Perfect love casts out fear. 1 John 4:18
This blog is the story of how, despite my best bungling efforts, I was finally able to give away my fears after more than sixty years. This is neither a self-help blog, nor one in which the author purports to know all the answers. All I know is what I experienced, what perceptions I formed from those experiences, what mistakes I made throughout the years, what valuable cues and attempted assistance I totally missed until hindsight provided me with answers, and what finally worked for me. I am not a psychologist or medical person. By profession I'm an accountant, manager, and teacher, for heaven's sake, so don't expect me to know a lot of psychological jargon. I read a lot and am good at research, so I have developed a certain amount of knowledge about fear, depression, and related topics, which I will be sharing with you along with the story of relevant parts of my life. I hope that this will be of help to you, and I strongly encourage you to make this blog a discussion through your comments, questions, and observations.
A severe birth defect that kept me in the hospital for most of the first year of my life and left me with a significant social stigma and constant anxiety; a father who did not marry my mother and (I learned later in life) never saw me and referred to me only as "the child" when he gave up his rights to me; a narcissistic, passive-aggressive, manipulative, uncommunicative, and completely self-absorbed mother; and early and later experiences of betrayal provided an environment that fostered my fears that I was unlovable, that I was a "bad" person, that I could not count on anyone except myself, that I was somehow invisible to other people, and that I was in constant danger of being abandoned. What it really came down to was that from a very early age I never felt safe anywhere.
My fears led, beginning in my childhood, to severe depression. As the years went on I also became paranoid, had signs of obsessive-compulsive behavior, and even disassociated from myself to the extent that I would watch myself from a distance up near the ceiling but was helpless to help myself. The stress of constant fear also either led to or was instrumental in the fibromyalgia, autoimmune thyroid disease, and other physical ills I developed in later life.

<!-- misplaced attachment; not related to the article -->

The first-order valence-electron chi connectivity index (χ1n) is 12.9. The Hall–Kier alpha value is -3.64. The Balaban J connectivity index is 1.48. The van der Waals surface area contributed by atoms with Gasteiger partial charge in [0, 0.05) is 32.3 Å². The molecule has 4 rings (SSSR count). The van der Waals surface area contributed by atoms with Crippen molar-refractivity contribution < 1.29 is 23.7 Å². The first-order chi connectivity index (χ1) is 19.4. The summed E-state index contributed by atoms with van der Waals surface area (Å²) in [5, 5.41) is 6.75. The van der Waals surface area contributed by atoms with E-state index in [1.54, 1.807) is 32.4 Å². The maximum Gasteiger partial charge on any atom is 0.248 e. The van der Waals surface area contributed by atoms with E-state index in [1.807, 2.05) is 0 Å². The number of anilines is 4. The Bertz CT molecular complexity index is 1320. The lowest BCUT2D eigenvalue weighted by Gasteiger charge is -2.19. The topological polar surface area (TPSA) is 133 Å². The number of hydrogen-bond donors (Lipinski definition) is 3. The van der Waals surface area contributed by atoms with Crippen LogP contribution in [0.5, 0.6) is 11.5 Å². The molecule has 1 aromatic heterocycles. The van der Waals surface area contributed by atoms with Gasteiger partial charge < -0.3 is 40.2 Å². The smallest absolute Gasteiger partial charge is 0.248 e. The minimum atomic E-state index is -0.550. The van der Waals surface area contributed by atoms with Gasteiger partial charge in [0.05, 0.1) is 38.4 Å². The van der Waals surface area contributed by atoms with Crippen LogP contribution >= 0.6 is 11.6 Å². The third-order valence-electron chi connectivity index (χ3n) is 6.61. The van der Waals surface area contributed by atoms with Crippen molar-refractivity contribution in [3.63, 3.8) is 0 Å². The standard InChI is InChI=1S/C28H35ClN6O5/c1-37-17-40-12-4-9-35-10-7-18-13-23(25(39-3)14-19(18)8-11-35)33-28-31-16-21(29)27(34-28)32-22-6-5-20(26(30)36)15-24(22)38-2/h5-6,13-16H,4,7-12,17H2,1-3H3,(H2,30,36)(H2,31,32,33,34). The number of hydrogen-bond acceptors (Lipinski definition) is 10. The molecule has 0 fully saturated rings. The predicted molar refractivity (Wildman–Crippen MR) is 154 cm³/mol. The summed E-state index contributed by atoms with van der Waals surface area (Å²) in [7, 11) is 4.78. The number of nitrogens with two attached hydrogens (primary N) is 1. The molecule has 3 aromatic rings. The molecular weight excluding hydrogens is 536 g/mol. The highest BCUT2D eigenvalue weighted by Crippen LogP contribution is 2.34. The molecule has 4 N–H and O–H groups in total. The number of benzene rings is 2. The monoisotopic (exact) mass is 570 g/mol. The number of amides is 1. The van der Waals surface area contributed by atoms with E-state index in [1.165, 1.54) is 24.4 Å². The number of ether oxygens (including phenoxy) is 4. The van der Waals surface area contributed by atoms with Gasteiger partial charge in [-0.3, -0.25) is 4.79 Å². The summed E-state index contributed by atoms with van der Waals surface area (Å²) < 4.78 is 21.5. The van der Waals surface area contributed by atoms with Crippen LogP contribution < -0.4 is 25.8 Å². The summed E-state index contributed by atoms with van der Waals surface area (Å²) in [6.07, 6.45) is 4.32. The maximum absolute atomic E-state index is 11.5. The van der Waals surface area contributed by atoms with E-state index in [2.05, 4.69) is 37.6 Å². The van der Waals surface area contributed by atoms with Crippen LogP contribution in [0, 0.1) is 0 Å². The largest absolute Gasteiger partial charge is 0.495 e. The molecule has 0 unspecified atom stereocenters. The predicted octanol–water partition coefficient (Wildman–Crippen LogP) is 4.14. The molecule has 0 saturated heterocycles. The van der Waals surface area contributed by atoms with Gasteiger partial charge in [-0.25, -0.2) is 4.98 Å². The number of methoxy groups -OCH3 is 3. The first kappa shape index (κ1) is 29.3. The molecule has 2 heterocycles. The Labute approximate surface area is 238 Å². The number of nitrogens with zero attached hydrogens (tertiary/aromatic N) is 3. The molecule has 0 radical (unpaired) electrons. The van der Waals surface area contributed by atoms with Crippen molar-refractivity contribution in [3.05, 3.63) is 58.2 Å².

What is really strange to me is that I was so used to being afraid from early childhood on, that I didn't know I was afraid. I just thought this was how life was, and that it was the same for everyone.
The following terrifying nightmare, which I had often, starting at a very early age, highlights what was going on inside my head unbeknownst to me.
As usual, I was peering fearfully out a crack in the big sliding barn door into the darkness. It was completely silent outside, but behind me I could hear the soft sighing of the Holsteins as they settled down for the night after being milked. Grandpa had gone back to the house, but for some reason I was still in the barn by myself. The scent of the cows, hay, and silage were comforting to me. Even the smell of manure was not offensive, as it was part of my love of the farm. I was perhaps three years old or so.
I knew I had been told to go to the house, and I always did exactly as I had been ordered to do, but in order to do so I had to pass the immense old elm that stood between the barn and the house. Behind the tree lurked either a ferocious wolf or bear with huge, clawed paws and red eyes. Whichever one it was this time, I knew that it knew I would have to pass by and would be alone and defenseless. It would leap out at me and try to tear me apart before I could reach the safety of the house.
In the dream I was always able to run fast enough to get to the breezeway screen door, wrench it open, fall through, and slam it behind me in time to stop the beast from getting me. I knew that one of these times, however, I would not make it.
Once I had latched the flimsy breezeway door, I always ran up the two steps into the house proper, bolted the house door behind me, and then ran down the steps into the basement. I would then stop, panting to catch my breath, finally feeling safe. I would then look up at one of the basement windows and find a vast vicious paw stealthily reaching through.
At this point I always woke up in a sweat, trembling and apparently sometimes crying out.
Unusually, one time the dream changed and became even more terrifying. I was still peering fearfully out a crack in the big sliding bar door into the darkness. Grandpa was still not there to protect me. When I finally gathered my courage and ran through the blackness to the house, the ferocious animal still ran after me, and I still made it to and through the breezeway door. This time, however, instead of running into the basement after I bolted the house door and ran up the two steps, I raced up the additional four steps into the kitchen itself, through the kitchen, through the dining room, and down the hall to the back bedroom. This time the animal (it was the bear this time) was able to get through the house door and was unhurriedly lumbering after me. I made it to the back bedroom and closed the door, trying to be very quiet so the bear would not know where I had gone. I grasped the big old-fashioned metal key in the door lock and turned it. It made only the slightest sound as it secured me against the bear. I ran to the two windows and pulled down the shades.
I then turned back to the door, listening. The bear was silent, apparently unable to find me, but I could hear it breathing on the other side of the door. I was just breathing a sigh of relief when an adult woman's long-fingered white hand appeared, took firm hold of the key, and, CLICK, unlocked the door.